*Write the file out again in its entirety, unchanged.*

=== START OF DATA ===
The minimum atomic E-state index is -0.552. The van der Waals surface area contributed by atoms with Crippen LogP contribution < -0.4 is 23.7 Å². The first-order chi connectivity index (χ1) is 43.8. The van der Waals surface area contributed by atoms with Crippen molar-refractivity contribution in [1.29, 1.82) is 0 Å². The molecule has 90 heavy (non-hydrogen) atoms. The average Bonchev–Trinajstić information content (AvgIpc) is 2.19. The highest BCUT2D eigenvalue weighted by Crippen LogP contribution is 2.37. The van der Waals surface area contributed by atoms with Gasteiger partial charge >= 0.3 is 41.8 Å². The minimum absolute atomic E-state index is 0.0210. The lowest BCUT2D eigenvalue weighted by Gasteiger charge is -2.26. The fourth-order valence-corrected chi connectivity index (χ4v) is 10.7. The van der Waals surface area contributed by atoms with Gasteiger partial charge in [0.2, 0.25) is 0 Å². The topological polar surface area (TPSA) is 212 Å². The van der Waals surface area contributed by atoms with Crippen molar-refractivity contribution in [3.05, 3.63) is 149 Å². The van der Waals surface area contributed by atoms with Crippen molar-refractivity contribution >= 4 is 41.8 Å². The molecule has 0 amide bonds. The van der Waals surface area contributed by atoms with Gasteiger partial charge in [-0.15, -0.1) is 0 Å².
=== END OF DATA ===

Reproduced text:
The minimum atomic E-state index is -0.552. The van der Waals surface area contributed by atoms with Crippen LogP contribution < -0.4 is 23.7 Å². The first-order chi connectivity index (χ1) is 43.8. The van der Waals surface area contributed by atoms with Crippen molar-refractivity contribution in [1.29, 1.82) is 0 Å². The molecule has 90 heavy (non-hydrogen) atoms. The average Bonchev–Trinajstić information content (AvgIpc) is 2.19. The highest BCUT2D eigenvalue weighted by Crippen LogP contribution is 2.37. The van der Waals surface area contributed by atoms with Gasteiger partial charge >= 0.3 is 41.8 Å². The minimum absolute atomic E-state index is 0.0210. The lowest BCUT2D eigenvalue weighted by Gasteiger charge is -2.26. The fourth-order valence-corrected chi connectivity index (χ4v) is 10.7. The van der Waals surface area contributed by atoms with Gasteiger partial charge in [0.2, 0.25) is 0 Å². The topological polar surface area (TPSA) is 212 Å². The van der Waals surface area contributed by atoms with Crippen molar-refractivity contribution in [3.05, 3.63) is 149 Å². The van der Waals surface area contributed by atoms with Crippen molar-refractivity contribution >= 4 is 41.8 Å². The molecule has 0 amide bonds. The van der Waals surface area contributed by atoms with Gasteiger partial charge in [-0.15, -0.1) is 0 Å².